The Pickering Commission concluded that a lone gunman killed the US President in 1960, in Philadelphia, but 19 years later a dying man confesses to be one of the real hit-men who killed President Kegan, sparking an investigation.
Scudder is a detective with the Sheriff's Department who is forced to shoot a violent suspect during a narcotics raid. The ensuing psychological aftermath of this shooting worsens his ... See full summary »
An ambitious reporter gets in way-over-his-head trouble while investigating a senator's assassination which leads to a vast conspiracy involving a multinational corporation behind every event in the worlds headlines.
Alan J. Pakula
Tucker is a chronic underachiever and a loser. A Vietnam war veteran who just can't seem to keep out of trouble, in the years since his discharge. The only thing he got out of the war was ... See full summary »
An idealistic rookie cop joins the LAPD to make ends meet while finishing law school, and is indoctrinated by a seasoned veteran. As time goes on, he loses his ambitions and family as police work becomes his entire life.
George C. Scott,
19 years after President Timothy Keegan was assassinated, his brother Nick discovers a dying man claiming to have been the gunman. While trying to avoid his wealthy and domineering father's attempts to control his actions, Nick follows the clues that have been handed to him. As he progresses, it becomes increasingly difficult to discern the real trails from the dead ends, and increasing dangerous as unknown parties try to stop Nick from uncovering the truth. Written by
Jean-Marc Rocher <email@example.com>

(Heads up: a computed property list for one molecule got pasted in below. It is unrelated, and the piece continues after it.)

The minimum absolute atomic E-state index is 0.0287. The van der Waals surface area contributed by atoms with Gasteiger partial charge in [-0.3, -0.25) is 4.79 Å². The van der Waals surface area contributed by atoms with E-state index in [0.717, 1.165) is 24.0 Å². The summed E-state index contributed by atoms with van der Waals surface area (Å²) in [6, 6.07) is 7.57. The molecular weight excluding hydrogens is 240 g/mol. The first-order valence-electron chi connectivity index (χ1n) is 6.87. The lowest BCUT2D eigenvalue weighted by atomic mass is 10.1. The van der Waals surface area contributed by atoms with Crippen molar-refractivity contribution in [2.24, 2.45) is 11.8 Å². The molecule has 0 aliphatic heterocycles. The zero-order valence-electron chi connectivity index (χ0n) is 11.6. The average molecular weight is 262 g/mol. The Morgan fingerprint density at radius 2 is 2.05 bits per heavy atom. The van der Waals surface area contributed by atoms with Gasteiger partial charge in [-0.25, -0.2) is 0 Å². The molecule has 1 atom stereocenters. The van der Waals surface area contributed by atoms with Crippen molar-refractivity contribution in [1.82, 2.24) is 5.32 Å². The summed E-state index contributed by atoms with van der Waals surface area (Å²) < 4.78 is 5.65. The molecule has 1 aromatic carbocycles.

This movie was re-released in 1983 by its director William Richert's own company, four years after its initial release, with its deleted scenes returned, having been cut by the previous company. See more »
An assassinated president's younger brother tumbles into an Alice in Wonderland world as he searches for the real killer.
Winter Kills is a wild, breakneck ride, impossible not to enjoy if you can muster up a two hour attention. Dullards who like to browse or half-watch will be quickly mystified and thus bored, but this film rewards those who make the investment. An excellent, creepy movie--funny and insightful, particularly relevant in these strange and disturbing days. John Huston gives a great over-the-top performance that seems more like a cartoon version of himself than the Joe Kennedy caricature he is meant to be. Tony Perkins is the embodiment of everyone's paranoid suspicions about who really runs things. Karl Rove must have sat spellbound in the theater as a young homunculus, taking notes as he ate his popcorn. Bizarre cameos and way inside references provide the icing on the cake.
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